29. Click on UPLOAD to flash firmware. This compiles the firmware for your node and uploads it using any connected USB device or, if no USB devices are connected, over-the-air using the OTA Update ComponentPlease note that Hass.io Add-On is currently not capable of discovering new USB ports after the add-on has started due to some docker restrictions. Please go to the add-on details page and restart the add-on if a new USB device is not automatically found. If the USB device is still not found, try changing the USB cable and restarting the add-on.
  30.  Click on STOP as soon you will get the message: Got temperature...
  31. Your node 
    Over-The-Air Updates: 192.168.1.240:8266
    Over-The-Air updates link is 192.168.1.240:8266 and API Server link 192.168.1.240:6053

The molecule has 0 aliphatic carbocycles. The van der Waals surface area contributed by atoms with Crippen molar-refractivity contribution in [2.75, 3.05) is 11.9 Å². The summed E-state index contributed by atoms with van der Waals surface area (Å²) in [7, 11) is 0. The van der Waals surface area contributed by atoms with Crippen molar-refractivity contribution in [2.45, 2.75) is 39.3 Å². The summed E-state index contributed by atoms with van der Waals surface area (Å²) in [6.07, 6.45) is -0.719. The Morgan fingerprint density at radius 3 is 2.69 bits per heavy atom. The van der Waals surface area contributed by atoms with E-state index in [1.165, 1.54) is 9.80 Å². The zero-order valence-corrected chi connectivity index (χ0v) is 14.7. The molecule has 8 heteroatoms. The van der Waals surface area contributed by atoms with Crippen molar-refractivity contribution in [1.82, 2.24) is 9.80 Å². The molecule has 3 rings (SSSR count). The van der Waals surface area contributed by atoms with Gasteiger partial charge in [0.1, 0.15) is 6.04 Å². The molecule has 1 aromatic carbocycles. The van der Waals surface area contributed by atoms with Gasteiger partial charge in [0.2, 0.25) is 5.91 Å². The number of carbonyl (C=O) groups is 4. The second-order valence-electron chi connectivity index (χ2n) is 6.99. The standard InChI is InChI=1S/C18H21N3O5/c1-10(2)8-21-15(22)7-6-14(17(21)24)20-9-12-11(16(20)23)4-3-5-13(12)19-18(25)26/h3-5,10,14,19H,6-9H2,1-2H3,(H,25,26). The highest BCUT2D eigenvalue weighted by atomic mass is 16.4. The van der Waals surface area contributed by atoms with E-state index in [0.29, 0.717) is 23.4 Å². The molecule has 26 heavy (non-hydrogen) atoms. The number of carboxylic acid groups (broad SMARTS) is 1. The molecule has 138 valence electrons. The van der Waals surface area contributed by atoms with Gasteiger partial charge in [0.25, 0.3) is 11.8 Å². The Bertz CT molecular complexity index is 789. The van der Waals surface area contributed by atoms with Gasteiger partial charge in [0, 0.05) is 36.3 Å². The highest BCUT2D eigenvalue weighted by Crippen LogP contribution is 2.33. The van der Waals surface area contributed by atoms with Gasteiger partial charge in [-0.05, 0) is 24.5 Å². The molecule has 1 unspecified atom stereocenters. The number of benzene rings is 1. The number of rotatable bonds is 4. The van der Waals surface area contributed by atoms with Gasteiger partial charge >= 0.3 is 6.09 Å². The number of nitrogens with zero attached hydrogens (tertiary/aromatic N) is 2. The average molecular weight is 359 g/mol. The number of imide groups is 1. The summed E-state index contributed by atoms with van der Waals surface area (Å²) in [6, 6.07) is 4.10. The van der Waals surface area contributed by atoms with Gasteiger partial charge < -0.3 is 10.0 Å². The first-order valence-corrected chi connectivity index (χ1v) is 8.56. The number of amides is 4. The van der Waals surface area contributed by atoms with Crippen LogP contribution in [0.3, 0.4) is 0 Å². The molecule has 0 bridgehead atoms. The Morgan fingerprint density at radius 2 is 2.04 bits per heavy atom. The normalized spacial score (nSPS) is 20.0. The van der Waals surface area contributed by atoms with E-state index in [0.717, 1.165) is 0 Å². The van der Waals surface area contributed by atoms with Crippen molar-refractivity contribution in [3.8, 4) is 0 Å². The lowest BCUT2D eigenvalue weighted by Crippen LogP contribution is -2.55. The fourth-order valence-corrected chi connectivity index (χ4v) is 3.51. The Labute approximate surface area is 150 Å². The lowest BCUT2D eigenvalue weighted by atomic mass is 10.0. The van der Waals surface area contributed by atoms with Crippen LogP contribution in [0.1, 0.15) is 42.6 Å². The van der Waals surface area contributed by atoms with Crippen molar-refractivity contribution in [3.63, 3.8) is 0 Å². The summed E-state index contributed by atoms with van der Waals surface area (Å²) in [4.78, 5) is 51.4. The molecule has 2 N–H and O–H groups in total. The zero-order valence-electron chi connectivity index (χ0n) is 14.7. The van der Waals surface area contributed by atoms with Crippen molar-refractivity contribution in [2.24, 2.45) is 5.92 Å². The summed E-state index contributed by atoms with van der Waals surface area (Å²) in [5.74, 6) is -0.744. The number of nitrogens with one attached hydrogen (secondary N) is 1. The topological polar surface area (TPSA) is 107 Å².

32. Go to Configuration->Integrations.
  33. Click on plus in orange circle.

  34. You need to setup a new Integration. Select ESPhome.
  35. Type the host and port (in our case it is 192.168.1.240 and 6053). Click on SUBMIT.
  36. You will need to type or paste the password witch you have assigned before when made the node (you can see it in new_node.yaml file as API password).
  37. Click on SUBMIT and FINISH.
  38. Click on ADD AREA if you want to assign this module to any area in the house (Living room, bedroom...).
  39. You can check the new_node integration configuration.
  40. Go to Overview and click on dots.
  41. Select Configure UI.
  42. Click on plus.
  43. Click on Entities.
  44. Type the title, select entities (in our case we had sensor.bme280_temperature, sensor.bme280_humidity and sensor.bme280_pressure) and click on SAVE.
  45. Click on x to go back to normal mode or EDIT to change the card.
  46. Congrats! You can see the temperature, pressure and humidity from your BME280 sensor module now.

Summary

We have learnt how to use ESP8266 ESP-12E module and BME280 sensor module with ESPhome and Home Assistant on Rasprberry Pi. 

Libraries in use

  • None

Resources

  • See on the begining of this project


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Published at 13-07-2019